By The Sea

Bandon, Oregon

Sept-Oct., 2000

One of the charming little seaside towns that we found on the Oregon Coast was a place called Bandon. It's located where the Coquille River flows into the Pacific Ocean. We went through 2 years ago and Bob went crabbing with some friends we met. (See Crabbing). The town itself is very interesting. It was obviously an old fishing town. However, most of the stores have been refurbished. It's a place where a lot of nature exploration is possible. They have an old lighthouse that you can take a tour of. Their beaches are famous for the beautiful agates you can find. There are times that the Dungeness Crabs are plentiful in the water (in late September), and then the Salmon start their run. You are permitted to fish for the Salmon on a very limited basis. I think at the time we were there it was three fish per person, per day, and those each had to be of a certain size. The fish were so thick in the river it was almost impossible not to catch one.
One of the things that we particularly liked to do was wander the beaches which
was very easy to do since the sand was well-packed and solid to walk on. The Oregon Coast here was like it was most places along the northern Pacific Coast, rugged. The view of the rocks from the beaches was just spectacular. Some rocks, as we found, you could actually walk to during low tide. But it is always wise anywhere on the ocean to be aware of the tide times and don't get caught stranded by an incoming tide. In Bandon we found out that every 24 hours and 50 minutes, the tide rises and falls twice. While we were in town we heard a local legend about something called Face Rock. Everyone said that we had to see it. Legend in hand we dutifully trudged out to the location where they said we could find Face Rock and lo and behold there it was. Now you have to understand that I have always had an overactive imagination when it came to legends and this was no exception. The legend of Face Rock is an old Indian legend. The story goes that there was to be a potlatch (an Indian get-together) of several famous Chiefs. Chief Siskiyou was chief of a tribe who lived in the mountains. He was the first chief to arrive with his beautiful daughter Ewauna. Ewauna had never before seen the sea and she decided that she had found the place where the beautiful clouds were made. She was fascinated by the sea, but her father warned her not to go near the shore because there was an evil spirit called Seatka who lived in the ocean and if he saw her he might claim her for his own. Several days later other tribes began arriving for the potlatch. Soon, there were many people there. One night after having feasted most of the day, all of the peoples in the tribe fell asleep. It was then that Ewauna took her cat and kittens and her dog, Komax, and went to the oceans edge. She dropped her basket containing the cat and kittens and told Komax to watch them. She ran out into the sea and started swimming. The moon was full and made the cove like daylight. As she swam Komax howled trying to warn her of the danger. She paid him no heed but swam on. Then the moon became obscured by a black hand and the next thing she knew she was being grasped by a fearsome creature who came out of the water near her. Komax, who had failed to make her hear his danger cry, swam out with the basket and, as the monster seized his beloved mistress, sunk his sharp teeth into the hand. Howling with rage, the creature threw off the dog, causing him to drop the basket. Grabbing the cat and kittens, the monster threw them far out into the sea. Seatka held the girl tightly, trying to make her look at him, as his treacherous power lay in his eyes. This she refused to do, telling him she never, never would look at him, keeping her face toward the friendly moon. At sunrise, her father awoke, and finding his daughter gone, gave the alarm. They all rushed to the sea. Fearfully, they gazed out, seeing the dawn break through the white mist, and then they saw the beautiful face of Ewauna lying on the sea, smiling up at the white clouds coming from the North. To the West, they saw her cat and kittens and near the beach, poor Komax baying for his mistress. Behind the large rocks near the shore sits Seatka, gazing at Ewauna, still trying to catch her eye. But never, never does she falter. Many, many moons has she been there. Now, they have all turned to stone.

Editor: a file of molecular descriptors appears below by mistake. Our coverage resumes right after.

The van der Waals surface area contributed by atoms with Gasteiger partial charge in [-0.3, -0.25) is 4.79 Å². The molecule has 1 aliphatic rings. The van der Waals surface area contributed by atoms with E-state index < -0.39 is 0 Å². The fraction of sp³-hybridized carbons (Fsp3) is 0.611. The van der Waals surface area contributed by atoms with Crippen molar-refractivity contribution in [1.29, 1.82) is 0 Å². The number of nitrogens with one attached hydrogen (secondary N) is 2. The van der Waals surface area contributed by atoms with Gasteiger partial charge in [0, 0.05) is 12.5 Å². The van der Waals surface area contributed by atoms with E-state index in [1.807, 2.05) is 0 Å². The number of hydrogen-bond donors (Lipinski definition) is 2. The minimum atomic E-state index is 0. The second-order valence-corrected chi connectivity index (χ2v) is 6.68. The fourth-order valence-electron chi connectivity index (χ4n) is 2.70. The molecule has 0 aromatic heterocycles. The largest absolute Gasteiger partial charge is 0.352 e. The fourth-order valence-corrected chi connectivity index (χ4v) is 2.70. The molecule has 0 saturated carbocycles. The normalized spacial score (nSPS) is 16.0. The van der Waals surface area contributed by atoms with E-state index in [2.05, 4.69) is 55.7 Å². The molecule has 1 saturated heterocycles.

Is this simply a story to explain the strange shaped rocks along the shore? Or did something strange really happen at water's edge in Bandon hundreds of years ago. The realists of you will probably say, of course they are nothing but rocks, but we romanticists might sit and ponder whether or not something happened that brought about this legend.
There are so many delightful things to see and do in Bandon, don't pass by without spending at least some time here to discover and learn for yourself.

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Good Luck! Have Fun! and Stay Safe!